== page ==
The difference between server cabinets and network cabinets is an increasingly blurred line as many mounting racks can hold both kinds of devices. However, there are design elements that correlate to a mounting rack being suited better as a network cabinet or a server cabinet. Depending on the size of the rack and the size of the hardware, you can use a single rack to hold both.
A cabinet that’s designed to hold server hardware usually has a greater frame depth than one that’s designed to hold network hardware. Server hardware tends to be larger in size than network hardware. The Electronic Industries Association sets server and network hardware width at a 19-inch width to make sure devices can fit into racks regardless of manufacturer.
Because of the standardized device width, hardware can adjust device depth and height to accommodate hardware and port needs. Whereas servers may need deeper device footprints to accommodate larger motherboards and cooling options, network hardware may need to be taller to fit more ports on the front and back sides of the device.
Because of the physical size needs, network cabinets typically have depths of around 20 inches whereas server cabinets can go to 32 inches and beyond.
While you can’t safely fit a 40 inch server inside a 24 inch deep network rack, you can mount smaller sized network hardware inside a 40 inch deep server rack. It is also possible that you will encounter smaller form servers that comfortably fit inside network cabinets; however, storing smaller-form network hardware inside of a larger server rack can be difficult to manage because you have to reach far into the frame to access the device.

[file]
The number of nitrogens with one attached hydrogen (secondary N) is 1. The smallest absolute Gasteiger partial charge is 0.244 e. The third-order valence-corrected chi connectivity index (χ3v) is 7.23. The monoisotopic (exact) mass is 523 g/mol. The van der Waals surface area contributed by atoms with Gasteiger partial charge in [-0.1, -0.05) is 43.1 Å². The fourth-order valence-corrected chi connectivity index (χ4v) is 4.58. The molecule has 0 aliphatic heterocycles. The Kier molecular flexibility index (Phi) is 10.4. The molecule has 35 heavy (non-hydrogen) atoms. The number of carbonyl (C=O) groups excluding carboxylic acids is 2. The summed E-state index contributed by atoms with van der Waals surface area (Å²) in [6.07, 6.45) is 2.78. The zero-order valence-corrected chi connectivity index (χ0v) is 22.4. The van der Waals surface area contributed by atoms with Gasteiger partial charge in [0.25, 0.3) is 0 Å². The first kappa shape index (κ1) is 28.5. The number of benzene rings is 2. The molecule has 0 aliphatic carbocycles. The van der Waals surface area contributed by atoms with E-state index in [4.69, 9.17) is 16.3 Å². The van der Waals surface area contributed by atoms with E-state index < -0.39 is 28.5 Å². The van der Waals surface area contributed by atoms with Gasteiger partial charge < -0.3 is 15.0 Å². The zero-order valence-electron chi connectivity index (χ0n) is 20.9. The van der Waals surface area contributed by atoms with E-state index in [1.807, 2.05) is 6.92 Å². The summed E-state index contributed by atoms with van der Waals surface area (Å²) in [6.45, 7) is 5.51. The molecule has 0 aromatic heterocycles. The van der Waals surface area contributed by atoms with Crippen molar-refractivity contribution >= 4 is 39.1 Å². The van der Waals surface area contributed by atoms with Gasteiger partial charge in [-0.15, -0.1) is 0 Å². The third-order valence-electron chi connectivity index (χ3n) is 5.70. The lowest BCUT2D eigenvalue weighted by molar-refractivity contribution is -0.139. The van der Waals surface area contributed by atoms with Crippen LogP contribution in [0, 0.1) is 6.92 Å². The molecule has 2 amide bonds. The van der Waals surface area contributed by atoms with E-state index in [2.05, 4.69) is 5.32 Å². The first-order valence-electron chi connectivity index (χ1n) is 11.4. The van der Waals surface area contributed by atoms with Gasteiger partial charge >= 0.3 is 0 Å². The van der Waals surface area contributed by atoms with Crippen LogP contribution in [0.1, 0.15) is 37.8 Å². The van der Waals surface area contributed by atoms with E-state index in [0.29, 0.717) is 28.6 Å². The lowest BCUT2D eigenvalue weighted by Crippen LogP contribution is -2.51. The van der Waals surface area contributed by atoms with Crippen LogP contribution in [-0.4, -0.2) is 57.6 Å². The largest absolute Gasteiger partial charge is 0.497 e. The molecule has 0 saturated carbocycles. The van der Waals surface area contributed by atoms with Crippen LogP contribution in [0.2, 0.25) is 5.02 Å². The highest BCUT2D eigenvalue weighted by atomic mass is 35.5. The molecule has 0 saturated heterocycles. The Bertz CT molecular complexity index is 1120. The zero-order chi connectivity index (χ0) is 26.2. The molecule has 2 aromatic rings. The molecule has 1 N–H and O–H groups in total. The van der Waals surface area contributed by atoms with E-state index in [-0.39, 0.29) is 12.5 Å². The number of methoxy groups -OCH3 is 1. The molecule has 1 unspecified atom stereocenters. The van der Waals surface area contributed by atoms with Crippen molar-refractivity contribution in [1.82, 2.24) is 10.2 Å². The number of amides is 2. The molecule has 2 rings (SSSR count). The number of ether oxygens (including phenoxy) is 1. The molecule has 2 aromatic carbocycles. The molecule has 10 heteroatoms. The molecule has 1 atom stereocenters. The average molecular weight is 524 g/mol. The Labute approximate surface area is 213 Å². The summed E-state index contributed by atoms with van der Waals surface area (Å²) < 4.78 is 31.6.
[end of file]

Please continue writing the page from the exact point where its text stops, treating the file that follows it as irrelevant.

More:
If you block airflow to a modern computer system like a server, there’s a good chance that the device will produce so much heat that it will either force itself to shut down or break. While network hardware produces heat in normal operation, it is nowhere near the same level as the amount of heat a server produces. Cabinets designed with server hardware in mind tend to spread devices out more, offer better airflow, and include self-contained air conditioning units.
Since network cabinets do not have to address heat concerns, the racks tend to stack hardware closer together and feature walls that aren’t designed to increase airflow. Network racks do not have to be designed with airflow in mind and can be hazardous for installed server hardware; however, network hardware installed within a server cabinet is safe.
Server cabinets with self-contained cooling systems may be impractical to share with network hardware because it’s more difficult access cables and ports compared to an opened-back cabinet.
Cross Device Situations
In larger-scale operations it makes sense to use separate cabinets for network and server hardware. However, it might make financial sense to share some server cabinet space with network hardware in a smaller scale operation. For example, it wouldn’t make sense to invest in a separate network cabinet if your network only uses a single 24-port switch and a router.